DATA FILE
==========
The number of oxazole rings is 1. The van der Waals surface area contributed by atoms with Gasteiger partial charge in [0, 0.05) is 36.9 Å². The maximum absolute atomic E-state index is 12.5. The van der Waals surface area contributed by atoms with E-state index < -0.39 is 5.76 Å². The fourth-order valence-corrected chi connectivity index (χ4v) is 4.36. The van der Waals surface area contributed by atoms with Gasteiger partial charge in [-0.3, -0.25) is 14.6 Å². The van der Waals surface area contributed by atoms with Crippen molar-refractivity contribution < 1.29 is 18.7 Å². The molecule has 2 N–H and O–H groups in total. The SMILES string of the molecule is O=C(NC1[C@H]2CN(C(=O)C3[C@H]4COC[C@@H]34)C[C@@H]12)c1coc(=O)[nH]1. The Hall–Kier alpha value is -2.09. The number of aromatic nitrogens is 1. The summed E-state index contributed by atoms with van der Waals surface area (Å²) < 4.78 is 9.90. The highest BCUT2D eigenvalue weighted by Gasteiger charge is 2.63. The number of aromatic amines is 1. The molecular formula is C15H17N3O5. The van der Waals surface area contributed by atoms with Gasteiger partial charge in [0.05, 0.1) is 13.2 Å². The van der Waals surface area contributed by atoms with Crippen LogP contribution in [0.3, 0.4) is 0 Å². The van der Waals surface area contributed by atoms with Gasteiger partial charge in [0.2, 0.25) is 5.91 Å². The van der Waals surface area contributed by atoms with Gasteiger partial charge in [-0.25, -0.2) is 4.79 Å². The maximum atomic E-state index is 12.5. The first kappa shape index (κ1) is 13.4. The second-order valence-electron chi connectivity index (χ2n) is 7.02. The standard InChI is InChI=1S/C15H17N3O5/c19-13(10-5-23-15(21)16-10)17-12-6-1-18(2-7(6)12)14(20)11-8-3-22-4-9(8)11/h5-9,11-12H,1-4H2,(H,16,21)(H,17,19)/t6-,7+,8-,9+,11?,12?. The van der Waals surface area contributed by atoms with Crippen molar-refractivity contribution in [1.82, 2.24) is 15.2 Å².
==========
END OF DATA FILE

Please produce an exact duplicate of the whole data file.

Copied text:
The number of oxazole rings is 1. The van der Waals surface area contributed by atoms with Gasteiger partial charge in [0, 0.05) is 36.9 Å². The maximum absolute atomic E-state index is 12.5. The van der Waals surface area contributed by atoms with E-state index < -0.39 is 5.76 Å². The fourth-order valence-corrected chi connectivity index (χ4v) is 4.36. The van der Waals surface area contributed by atoms with Gasteiger partial charge in [-0.3, -0.25) is 14.6 Å². The van der Waals surface area contributed by atoms with Crippen molar-refractivity contribution < 1.29 is 18.7 Å². The molecule has 2 N–H and O–H groups in total. The SMILES string of the molecule is O=C(NC1[C@H]2CN(C(=O)C3[C@H]4COC[C@@H]34)C[C@@H]12)c1coc(=O)[nH]1. The Hall–Kier alpha value is -2.09. The number of aromatic nitrogens is 1. The summed E-state index contributed by atoms with van der Waals surface area (Å²) < 4.78 is 9.90. The highest BCUT2D eigenvalue weighted by Gasteiger charge is 2.63. The number of aromatic amines is 1. The molecular formula is C15H17N3O5. The van der Waals surface area contributed by atoms with Gasteiger partial charge in [0.05, 0.1) is 13.2 Å². The van der Waals surface area contributed by atoms with Crippen LogP contribution in [0.3, 0.4) is 0 Å². The van der Waals surface area contributed by atoms with Gasteiger partial charge in [0.2, 0.25) is 5.91 Å². The van der Waals surface area contributed by atoms with Gasteiger partial charge in [-0.25, -0.2) is 4.79 Å². The maximum atomic E-state index is 12.5. The first kappa shape index (κ1) is 13.4. The second-order valence-electron chi connectivity index (χ2n) is 7.02. The standard InChI is InChI=1S/C15H17N3O5/c19-13(10-5-23-15(21)16-10)17-12-6-1-18(2-7(6)12)14(20)11-8-3-22-4-9(8)11/h5-9,11-12H,1-4H2,(H,16,21)(H,17,19)/t6-,7+,8-,9+,11?,12?. The van der Waals surface area contributed by atoms with Crippen molar-refractivity contribution in [1.82, 2.24) is 15.2 Å².